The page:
Wouldn’t it be wonderful if boards could foresee the obstacles aheadÂ – in time to make the right decisions?
Absent a few sprinkles of fairy dust, using the devil’s advocate technique might assist you in identifying such obstacles. A devil’s advocate (DA) is someone who takes an opposing view to test an idea or project the board is considering. The DA’s job is to ask questions and make the best case possible against the proposal. By responding to the questions and challenges, the board is forced into healthy debate as it considers arguments it might never have thought of had it not been someone’s specific task to challenge the board’s thinking.
Here’s how it works. Select one board member and place an index card marked DA or devil’s advocate in front of that person. Throughout the meeting, this person should ask questions to test the soundness of the decisions the organization is considering.Â
A services center averts disaster
For example, a small suburban nonprofit that provides services to elder adults was considering expanding services to include another age group. At the insistence of one very vocal board member, this 25-year-old agency was wondering if it should use its expertise in day services to assist young people.
After the first meeting using this technique, the board began to pass the DA card around the table, giving more people the opportunity to offer challenges to the proposal on the table – allÂ under the cloak of security the DA card offered.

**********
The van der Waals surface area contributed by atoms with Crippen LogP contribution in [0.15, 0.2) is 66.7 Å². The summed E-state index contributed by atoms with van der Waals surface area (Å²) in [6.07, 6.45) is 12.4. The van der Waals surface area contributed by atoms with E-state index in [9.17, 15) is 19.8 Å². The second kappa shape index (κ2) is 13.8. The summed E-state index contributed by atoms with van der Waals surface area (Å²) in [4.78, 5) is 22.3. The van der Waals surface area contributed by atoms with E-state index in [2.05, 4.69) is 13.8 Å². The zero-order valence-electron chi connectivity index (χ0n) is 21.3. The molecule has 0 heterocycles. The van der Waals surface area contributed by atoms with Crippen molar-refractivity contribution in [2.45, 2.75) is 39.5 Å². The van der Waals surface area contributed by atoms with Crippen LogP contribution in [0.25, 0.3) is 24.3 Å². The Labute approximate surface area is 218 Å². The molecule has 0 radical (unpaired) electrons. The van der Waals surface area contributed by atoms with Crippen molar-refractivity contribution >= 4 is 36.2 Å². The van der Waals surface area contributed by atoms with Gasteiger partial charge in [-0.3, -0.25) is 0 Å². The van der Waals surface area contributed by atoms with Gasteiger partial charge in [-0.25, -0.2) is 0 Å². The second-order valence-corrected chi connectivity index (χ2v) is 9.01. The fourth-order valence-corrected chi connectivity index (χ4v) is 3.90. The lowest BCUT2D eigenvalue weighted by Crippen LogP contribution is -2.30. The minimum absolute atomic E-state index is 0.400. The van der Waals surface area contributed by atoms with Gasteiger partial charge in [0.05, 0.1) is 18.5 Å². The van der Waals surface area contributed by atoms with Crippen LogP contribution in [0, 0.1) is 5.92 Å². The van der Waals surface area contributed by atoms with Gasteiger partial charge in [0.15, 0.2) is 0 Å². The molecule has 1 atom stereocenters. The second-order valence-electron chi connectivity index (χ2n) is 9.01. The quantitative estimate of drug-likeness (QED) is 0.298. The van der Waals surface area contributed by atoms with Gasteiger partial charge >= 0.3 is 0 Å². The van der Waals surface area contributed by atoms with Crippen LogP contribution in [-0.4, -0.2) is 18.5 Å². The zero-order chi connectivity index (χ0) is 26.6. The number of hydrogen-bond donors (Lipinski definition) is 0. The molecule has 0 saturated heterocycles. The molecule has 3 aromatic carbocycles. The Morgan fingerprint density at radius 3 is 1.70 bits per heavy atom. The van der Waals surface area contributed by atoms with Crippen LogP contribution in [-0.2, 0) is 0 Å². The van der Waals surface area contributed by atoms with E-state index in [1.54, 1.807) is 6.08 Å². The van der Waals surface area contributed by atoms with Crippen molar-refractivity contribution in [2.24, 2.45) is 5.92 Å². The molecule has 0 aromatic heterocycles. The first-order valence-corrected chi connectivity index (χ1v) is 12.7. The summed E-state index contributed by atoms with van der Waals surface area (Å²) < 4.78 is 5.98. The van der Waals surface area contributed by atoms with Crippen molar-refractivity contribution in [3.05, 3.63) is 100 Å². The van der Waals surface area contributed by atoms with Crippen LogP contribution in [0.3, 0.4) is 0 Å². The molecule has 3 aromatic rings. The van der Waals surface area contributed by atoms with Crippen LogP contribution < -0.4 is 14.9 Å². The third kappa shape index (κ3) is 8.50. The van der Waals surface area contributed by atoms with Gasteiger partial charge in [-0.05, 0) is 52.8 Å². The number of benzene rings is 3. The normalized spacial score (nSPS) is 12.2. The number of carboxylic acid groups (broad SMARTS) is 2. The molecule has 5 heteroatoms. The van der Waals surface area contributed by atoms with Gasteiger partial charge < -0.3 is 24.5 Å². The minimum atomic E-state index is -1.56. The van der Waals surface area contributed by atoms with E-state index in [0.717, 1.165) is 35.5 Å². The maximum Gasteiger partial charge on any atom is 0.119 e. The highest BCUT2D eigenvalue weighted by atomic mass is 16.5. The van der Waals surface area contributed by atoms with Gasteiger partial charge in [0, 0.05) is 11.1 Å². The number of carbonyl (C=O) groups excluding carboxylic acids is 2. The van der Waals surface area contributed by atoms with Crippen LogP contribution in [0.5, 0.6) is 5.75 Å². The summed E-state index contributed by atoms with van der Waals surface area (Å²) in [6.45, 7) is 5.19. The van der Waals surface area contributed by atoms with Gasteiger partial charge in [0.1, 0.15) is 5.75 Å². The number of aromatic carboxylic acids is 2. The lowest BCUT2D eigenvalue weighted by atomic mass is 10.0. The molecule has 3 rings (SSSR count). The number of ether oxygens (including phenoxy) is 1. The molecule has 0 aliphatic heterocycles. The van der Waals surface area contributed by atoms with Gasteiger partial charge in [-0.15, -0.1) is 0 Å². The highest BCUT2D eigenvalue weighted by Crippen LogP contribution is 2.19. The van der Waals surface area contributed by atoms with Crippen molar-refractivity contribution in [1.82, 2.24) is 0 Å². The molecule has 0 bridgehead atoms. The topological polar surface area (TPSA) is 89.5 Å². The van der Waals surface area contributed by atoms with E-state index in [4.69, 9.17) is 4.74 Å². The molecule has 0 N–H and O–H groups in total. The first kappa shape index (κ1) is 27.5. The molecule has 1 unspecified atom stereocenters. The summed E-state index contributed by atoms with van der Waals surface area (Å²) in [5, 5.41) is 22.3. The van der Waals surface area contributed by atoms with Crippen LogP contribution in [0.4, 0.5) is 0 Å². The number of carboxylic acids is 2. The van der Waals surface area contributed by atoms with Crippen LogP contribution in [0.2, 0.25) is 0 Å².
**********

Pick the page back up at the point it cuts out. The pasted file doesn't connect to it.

Through the tough and sometimes tense discussions, board members decided that their goal was "increased" service, not necessarily "expanded" service. By using the DA card over the course of several meetings, the board realized that the additional licensure, insurance, and expertise that the organization would need to offer youth services outweighed the potential benefits. The agency then looked for ways to make it easier to access their offerings, such as providing transportation from a nearby bus depot.
Don’t forget to be nice
Use this technique every meeting or only when an important issue is up for discussion. A couple of caveats: holding the DA card does not give this board member the ability to block or hold decisions from a vote, nor should the board hold it against the designated DA for asking tough questions. You shouldn’t be annoyed with someone whose "job" it is to question the wisdom of an idea…right?